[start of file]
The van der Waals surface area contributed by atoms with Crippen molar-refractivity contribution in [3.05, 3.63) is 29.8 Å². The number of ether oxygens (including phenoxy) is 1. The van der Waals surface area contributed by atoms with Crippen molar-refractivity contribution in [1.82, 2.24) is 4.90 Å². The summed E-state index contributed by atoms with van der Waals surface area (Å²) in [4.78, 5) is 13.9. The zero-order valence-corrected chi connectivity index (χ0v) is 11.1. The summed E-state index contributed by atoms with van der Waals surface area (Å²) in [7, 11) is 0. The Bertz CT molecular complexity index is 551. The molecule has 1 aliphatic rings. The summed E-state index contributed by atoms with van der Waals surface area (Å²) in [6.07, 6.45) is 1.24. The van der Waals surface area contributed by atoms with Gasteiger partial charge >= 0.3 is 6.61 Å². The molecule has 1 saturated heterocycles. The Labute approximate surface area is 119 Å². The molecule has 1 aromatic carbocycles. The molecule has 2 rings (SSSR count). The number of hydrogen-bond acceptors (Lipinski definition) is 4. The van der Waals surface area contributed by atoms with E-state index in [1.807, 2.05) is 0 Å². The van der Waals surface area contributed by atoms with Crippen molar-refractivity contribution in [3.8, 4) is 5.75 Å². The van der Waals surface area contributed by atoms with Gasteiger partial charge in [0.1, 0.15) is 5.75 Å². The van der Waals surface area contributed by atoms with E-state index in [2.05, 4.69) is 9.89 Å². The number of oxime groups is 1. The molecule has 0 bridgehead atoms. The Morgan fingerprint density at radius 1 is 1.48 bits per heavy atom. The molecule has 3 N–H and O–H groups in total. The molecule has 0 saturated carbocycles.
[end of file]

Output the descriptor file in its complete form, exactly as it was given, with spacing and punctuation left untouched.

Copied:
The van der Waals surface area contributed by atoms with Crippen molar-refractivity contribution in [3.05, 3.63) is 29.8 Å². The number of ether oxygens (including phenoxy) is 1. The van der Waals surface area contributed by atoms with Crippen molar-refractivity contribution in [1.82, 2.24) is 4.90 Å². The summed E-state index contributed by atoms with van der Waals surface area (Å²) in [4.78, 5) is 13.9. The zero-order valence-corrected chi connectivity index (χ0v) is 11.1. The summed E-state index contributed by atoms with van der Waals surface area (Å²) in [7, 11) is 0. The Bertz CT molecular complexity index is 551. The molecule has 1 aliphatic rings. The summed E-state index contributed by atoms with van der Waals surface area (Å²) in [6.07, 6.45) is 1.24. The van der Waals surface area contributed by atoms with Gasteiger partial charge >= 0.3 is 6.61 Å². The molecule has 1 saturated heterocycles. The Labute approximate surface area is 119 Å². The molecule has 1 aromatic carbocycles. The molecule has 2 rings (SSSR count). The number of hydrogen-bond acceptors (Lipinski definition) is 4. The van der Waals surface area contributed by atoms with E-state index in [1.807, 2.05) is 0 Å². The van der Waals surface area contributed by atoms with Crippen molar-refractivity contribution in [3.8, 4) is 5.75 Å². The van der Waals surface area contributed by atoms with Gasteiger partial charge in [0.1, 0.15) is 5.75 Å². The van der Waals surface area contributed by atoms with E-state index in [2.05, 4.69) is 9.89 Å². The number of oxime groups is 1. The molecule has 0 bridgehead atoms. The Morgan fingerprint density at radius 1 is 1.48 bits per heavy atom. The molecule has 3 N–H and O–H groups in total. The molecule has 0 saturated carbocycles.